Hints and tips for Projects

Resources

C

Please don’t try to learn C from sites like GeeksforGeeks, TutorialsPoint, or Hackr.io (we’re not even gonna link to them here). Those are great resources for other languages, but C has way too many pitfalls, and C tutorials online are often filled with dangerous errors and bad coding practices. We looked at many C resources for the recommendations below and unfortunately found many bad or unsafe ones; we’ll only include the best ones here, so look no further!

We recommend learning C by working through (the entirety of) Jens Gustedt’s Modern C, which is freely available online. This book is relatively short and will bring you up to speed on the C language itself as well as modern coding practices for it. Make sure to do all the exercises in the footnotes!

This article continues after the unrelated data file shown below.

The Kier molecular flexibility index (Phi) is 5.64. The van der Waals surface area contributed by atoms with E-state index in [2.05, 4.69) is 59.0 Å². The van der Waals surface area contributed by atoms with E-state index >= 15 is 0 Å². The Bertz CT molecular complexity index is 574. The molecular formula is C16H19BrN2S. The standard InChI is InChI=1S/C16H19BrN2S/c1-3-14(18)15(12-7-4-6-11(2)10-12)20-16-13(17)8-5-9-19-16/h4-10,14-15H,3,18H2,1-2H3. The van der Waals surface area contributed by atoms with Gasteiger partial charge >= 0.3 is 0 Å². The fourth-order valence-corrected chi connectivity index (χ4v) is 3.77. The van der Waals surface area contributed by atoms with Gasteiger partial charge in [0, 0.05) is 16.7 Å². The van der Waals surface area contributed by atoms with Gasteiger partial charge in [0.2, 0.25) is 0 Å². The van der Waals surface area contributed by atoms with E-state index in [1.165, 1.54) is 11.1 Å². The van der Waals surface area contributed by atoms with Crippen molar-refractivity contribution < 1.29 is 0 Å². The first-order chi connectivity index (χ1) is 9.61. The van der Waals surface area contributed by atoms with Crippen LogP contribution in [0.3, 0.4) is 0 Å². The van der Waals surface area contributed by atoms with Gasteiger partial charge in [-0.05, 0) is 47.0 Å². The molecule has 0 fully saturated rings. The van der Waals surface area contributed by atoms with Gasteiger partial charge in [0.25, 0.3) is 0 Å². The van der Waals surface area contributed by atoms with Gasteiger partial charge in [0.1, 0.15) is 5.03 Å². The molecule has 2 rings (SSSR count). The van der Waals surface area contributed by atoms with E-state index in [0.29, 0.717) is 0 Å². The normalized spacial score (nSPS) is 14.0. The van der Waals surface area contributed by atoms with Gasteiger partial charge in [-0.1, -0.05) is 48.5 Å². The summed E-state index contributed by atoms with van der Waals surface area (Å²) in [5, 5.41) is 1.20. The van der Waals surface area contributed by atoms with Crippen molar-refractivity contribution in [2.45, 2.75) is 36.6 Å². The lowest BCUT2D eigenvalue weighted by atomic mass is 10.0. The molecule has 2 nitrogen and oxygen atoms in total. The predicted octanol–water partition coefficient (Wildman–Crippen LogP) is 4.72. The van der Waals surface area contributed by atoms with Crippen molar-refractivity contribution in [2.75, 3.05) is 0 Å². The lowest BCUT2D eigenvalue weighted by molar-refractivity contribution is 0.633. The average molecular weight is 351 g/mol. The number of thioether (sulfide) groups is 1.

While the book above is our default recommendation, we also recommend K.N. King’s C Programming: A Modern Approach as a second, more beginner-friendly option. It has some disadvantages: it’s much longer (almost 850 pages), it’s not available for free (and copies can be hard to find), and it’s not quite as recent as Modern C (but still relevant nonetheless). That said, it has more exercises if you want extra practice, and the Q&A sections at the end of each chapter are filled with pearls of C wisdom and answers to C FAQs. It also covers almost the entirety of the C language and standard library, so it doubles as a reference book.

CS 50 doesn’t quite cover enough C for OSTEP, but if you’ve already taken CS 50, you can supplement it with the books above.

Additional (optional) resources include:

x86 Architecture and Assembly Language

Nand2Tetris has already introduced most of the concepts you’ll need to understand systems and computer architectures, so now you just need to port that knowledge to the real-world (32-bit) x86 architecture.